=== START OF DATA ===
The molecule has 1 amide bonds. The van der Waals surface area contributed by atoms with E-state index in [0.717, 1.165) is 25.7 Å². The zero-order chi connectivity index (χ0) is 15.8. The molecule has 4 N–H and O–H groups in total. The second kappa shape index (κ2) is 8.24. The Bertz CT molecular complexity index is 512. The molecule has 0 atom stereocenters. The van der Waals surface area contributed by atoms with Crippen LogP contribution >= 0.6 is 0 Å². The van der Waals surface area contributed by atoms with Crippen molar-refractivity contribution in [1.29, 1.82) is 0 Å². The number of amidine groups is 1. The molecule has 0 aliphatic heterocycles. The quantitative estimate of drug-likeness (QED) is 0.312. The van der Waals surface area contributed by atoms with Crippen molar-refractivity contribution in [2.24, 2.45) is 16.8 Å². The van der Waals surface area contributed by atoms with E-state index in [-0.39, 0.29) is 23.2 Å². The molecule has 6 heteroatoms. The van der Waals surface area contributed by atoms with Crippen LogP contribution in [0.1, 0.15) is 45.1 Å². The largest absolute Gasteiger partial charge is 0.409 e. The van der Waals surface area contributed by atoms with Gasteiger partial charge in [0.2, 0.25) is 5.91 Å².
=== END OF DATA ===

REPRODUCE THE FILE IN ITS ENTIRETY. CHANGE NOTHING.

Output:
The molecule has 1 amide bonds. The van der Waals surface area contributed by atoms with E-state index in [0.717, 1.165) is 25.7 Å². The zero-order chi connectivity index (χ0) is 15.8. The molecule has 4 N–H and O–H groups in total. The second kappa shape index (κ2) is 8.24. The Bertz CT molecular complexity index is 512. The molecule has 0 atom stereocenters. The van der Waals surface area contributed by atoms with Crippen LogP contribution >= 0.6 is 0 Å². The van der Waals surface area contributed by atoms with Crippen molar-refractivity contribution in [1.29, 1.82) is 0 Å². The number of amidine groups is 1. The molecule has 0 aliphatic heterocycles. The quantitative estimate of drug-likeness (QED) is 0.312. The van der Waals surface area contributed by atoms with Crippen molar-refractivity contribution in [2.24, 2.45) is 16.8 Å². The van der Waals surface area contributed by atoms with E-state index in [-0.39, 0.29) is 23.2 Å². The molecule has 6 heteroatoms. The van der Waals surface area contributed by atoms with Crippen LogP contribution in [0.1, 0.15) is 45.1 Å². The largest absolute Gasteiger partial charge is 0.409 e. The van der Waals surface area contributed by atoms with Gasteiger partial charge in [0.2, 0.25) is 5.91 Å².